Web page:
We’ve all heard the stories of young adults drowning in student loan debt. There are certainly benefits for students who have some “skin in the game,” but much of the financial burden will still be on the shoulders of parents, and to an increasingly greater extent, grandparents.
It’s never too early to start saving for the kids’ college expenses, and as the costs of a higher education continue to climb, it’s probably a good idea. The latest figures from the College Board show the average annual cost of attendance for an out-of-state public university is about $35,000, and private schools average about $10,000 more per year. Even in-state public school costs have risen dramatically—College Board says average annual tuition, fees, and room and board costs rose above $20,000 for the 2016–17 school year.
You have options for setting aside and managing those educational funds, and it’s important to know the rules and tax implications.
Your Magic Number: 529
Among the tools for parents and grandparents to help plan for college is a 529 plan. A 529 is an education savings plan operated by a state or educational institution. It can be used at a qualified college in any state, according to Saving for College, an information site for college savings and planning. Although 529 plans vary from state to state, such plans generally offer federal tax-deferred growth and withdrawals that are free from federal income taxes. There are no income or age limits, and many plans do not limit contributions.
Here are a few things you need to know:
- Depending on the plan you choose, 529s can offer flexibility in terms of contributions and investment choice.
- Parents and grandparents can each open their own accounts, or grandparents can contribute to an account in the parents’ names.
- Because distributions from a parent-owned 529 account to pay for the current year's college expenses are generally not considered part of your adjusted gross income, such distributions should not affect the next year's financial aid eligibility.
A word on gift taxes: According to the IRS, in general, gifts are taxable, and it is the donor who pays the tax, but there is an annual exclusion of $14,000 per beneficiary. Saving for College also points out that you could also gift up to $70,000 and spread it over five calendar years, meaning it would count as the current year's $14,000 gift and for four future years' gift money. And since you and your spouse count as two separate donors, even if you are married filing jointly, the two of you could contribute up to $140,000 in a single calendar year, and spread it over five calendar years. You can make these gifts to as many beneficiaries as you want all without gift tax.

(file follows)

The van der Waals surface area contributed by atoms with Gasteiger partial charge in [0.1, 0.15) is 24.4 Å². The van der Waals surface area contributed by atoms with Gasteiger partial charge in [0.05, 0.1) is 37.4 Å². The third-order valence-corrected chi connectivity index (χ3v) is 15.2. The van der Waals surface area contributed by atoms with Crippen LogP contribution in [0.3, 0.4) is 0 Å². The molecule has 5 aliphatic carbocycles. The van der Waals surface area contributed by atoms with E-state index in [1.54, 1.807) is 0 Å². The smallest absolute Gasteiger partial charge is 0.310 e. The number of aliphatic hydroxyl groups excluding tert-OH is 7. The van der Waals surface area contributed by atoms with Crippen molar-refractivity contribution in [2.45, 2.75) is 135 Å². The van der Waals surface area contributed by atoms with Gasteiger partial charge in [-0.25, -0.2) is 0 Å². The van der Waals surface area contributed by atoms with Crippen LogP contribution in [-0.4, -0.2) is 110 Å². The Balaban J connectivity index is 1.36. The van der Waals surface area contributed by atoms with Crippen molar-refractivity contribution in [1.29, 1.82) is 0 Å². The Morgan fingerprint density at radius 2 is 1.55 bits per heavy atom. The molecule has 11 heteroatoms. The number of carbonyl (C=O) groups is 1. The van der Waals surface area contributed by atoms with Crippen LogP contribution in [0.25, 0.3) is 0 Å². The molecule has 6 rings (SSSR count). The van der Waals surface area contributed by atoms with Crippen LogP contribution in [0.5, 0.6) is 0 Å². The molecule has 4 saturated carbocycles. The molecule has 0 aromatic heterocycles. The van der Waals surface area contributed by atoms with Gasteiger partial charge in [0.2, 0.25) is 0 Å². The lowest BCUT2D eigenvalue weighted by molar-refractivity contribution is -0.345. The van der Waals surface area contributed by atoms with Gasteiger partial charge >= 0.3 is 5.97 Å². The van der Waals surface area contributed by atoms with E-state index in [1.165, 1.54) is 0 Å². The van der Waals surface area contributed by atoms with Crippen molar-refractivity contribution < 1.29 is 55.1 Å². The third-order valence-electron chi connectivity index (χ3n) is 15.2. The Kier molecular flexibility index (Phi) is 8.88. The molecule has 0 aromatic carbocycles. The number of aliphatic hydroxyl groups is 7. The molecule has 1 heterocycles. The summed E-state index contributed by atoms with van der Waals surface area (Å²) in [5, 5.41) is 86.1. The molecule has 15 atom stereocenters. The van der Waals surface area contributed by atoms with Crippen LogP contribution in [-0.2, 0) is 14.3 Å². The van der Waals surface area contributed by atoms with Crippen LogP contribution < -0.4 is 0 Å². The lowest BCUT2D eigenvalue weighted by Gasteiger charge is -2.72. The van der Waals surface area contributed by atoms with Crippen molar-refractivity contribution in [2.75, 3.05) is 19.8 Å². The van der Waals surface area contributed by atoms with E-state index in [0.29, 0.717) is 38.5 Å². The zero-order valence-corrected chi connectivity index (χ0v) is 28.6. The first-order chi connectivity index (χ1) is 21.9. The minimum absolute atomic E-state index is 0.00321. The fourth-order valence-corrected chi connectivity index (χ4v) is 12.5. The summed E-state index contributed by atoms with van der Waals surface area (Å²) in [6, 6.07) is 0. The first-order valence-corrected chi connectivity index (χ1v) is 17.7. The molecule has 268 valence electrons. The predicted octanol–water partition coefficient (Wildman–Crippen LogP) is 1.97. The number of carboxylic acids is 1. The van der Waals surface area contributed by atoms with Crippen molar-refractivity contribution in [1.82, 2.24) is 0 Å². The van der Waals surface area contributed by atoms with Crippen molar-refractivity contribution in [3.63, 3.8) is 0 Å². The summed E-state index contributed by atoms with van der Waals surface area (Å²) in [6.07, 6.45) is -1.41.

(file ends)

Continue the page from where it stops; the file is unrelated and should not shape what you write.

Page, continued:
Coverdell: It’s a Savings Plan, Not a Brand of Cosmetics
Perhaps a lesser-known savings vehicle is the Coverdell Education Savings Account. Like 529s, Coverdell plans also allow earnings to grow tax-free and will not be taxed at withdrawal when they are used to pay for qualified education related expenses. But unlike 529s, the Coverdell can also be used for education expenses for children in kindergarten through high school—tuition, books, and even school uniforms.
Is there a catch? Well, yeah; sort of.
The maximum annual contribution to a Coverdell account is $2,000—possibly a small percentage of annual education costs, even at the K–12 grade levels. Plus, the allowable contribution amount phases out between $95,000 and $110,000 for single filers and $190,000 to $220,000 for joint filers, according to the IRS. Coverdell accounts, however, can offer a variety of investment options, and some may have lower fees than 529 plans, according to Saving for College.
And of course, if you start early, those $2,000 contributions can really add up.
You can also set up custodial accounts for students under two legislative acts: the Uniform Gifts to Minors Act (UGMA) and the Uniform Transfers to Minors Act (UTMA). These allow you to transfer ownership of assets to children and have the assets held by a custodian until they become adults. Such accounts are not tax-deferred, but earnings are taxed at the child’s rate, which may be lower or even exempt from federal tax, depending on the child’s total assets.
One thing to note about custodial accounts is that, because the assets belong to the student, they will be counted among the student’s asset base in financial aid determinations.
Planning and saving for college can be overwhelming, sure, but don’t let confusion over account types delay you from checking out the choices that exist, and the potential outcomes of starting early.
Educational Resources All in One Place
The cost of college is high, but an education account can help you invest toward your child’s college expenses down the road.